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I Are Maxwell's Equations True?

  1. Jan 28, 2017 #1
    Newtonian mechanics is considered an extremely valid "approximation" for large objects whose speed relatively small (compared to the speed of light).

    But, we generally acknowledge that they aren't "true," even though they are still useful. My question is are Maxwell's equations similar in this respect? In other words, I know that at a certain scale they are useful, just like Newtonian mechanics is, but I was wondering if they are still "true" at the quantum scale.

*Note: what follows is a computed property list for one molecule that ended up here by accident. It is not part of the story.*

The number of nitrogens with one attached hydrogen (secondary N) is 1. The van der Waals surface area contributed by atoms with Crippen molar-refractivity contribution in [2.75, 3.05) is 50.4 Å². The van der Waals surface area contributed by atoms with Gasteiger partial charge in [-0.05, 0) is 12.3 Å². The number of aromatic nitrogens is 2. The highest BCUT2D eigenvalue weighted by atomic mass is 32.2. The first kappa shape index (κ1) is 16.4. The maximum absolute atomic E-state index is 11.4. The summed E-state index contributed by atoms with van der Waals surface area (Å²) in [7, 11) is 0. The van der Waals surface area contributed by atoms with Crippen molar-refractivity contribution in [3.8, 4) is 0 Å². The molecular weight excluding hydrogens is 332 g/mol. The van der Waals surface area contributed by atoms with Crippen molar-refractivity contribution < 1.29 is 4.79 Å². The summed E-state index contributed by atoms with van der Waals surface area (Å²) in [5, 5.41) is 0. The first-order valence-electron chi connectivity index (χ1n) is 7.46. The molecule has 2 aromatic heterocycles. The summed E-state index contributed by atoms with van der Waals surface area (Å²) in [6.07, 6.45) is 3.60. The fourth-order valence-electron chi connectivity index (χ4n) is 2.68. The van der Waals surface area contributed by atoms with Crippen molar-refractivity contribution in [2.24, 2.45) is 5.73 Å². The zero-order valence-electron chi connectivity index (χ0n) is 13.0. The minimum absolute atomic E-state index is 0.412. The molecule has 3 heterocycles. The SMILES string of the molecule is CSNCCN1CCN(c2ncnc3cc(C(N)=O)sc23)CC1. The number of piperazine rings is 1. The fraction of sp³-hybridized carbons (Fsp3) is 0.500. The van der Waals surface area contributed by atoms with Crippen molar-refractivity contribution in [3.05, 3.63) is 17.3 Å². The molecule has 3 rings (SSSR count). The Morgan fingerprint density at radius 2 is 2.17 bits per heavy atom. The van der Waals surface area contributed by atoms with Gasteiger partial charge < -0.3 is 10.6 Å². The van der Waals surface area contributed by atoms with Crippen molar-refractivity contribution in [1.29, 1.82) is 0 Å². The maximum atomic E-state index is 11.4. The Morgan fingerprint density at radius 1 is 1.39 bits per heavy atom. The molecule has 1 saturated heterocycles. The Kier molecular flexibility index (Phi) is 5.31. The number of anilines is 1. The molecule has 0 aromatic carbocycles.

There are times when we treat a photon as a wave and times when we treat it as a particle. When we are treating individual photons as waves do Maxwell's equations still hold? Or are they just approximations for large amounts of photons?
  2. jcsd
  3. Jan 28, 2017 #2


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    Staff: Mentor

    Yes. They are the macroscopic approximation of quantum electrodynamics. They work when individual photons are not relevant, although they can sometimes be used for single-photon experiments as well (in parts where the quantization is not relevant, e. g. in mirrors and similar optical elements).
  4. Jan 28, 2017 #3


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    Staff: Mentor

    Maxwell's equations are true as long as you're posting in the Classical Physics subforum.

    (Although it might be better to say that the Classical Physics subforum is the one where Maxwell's equations are true).
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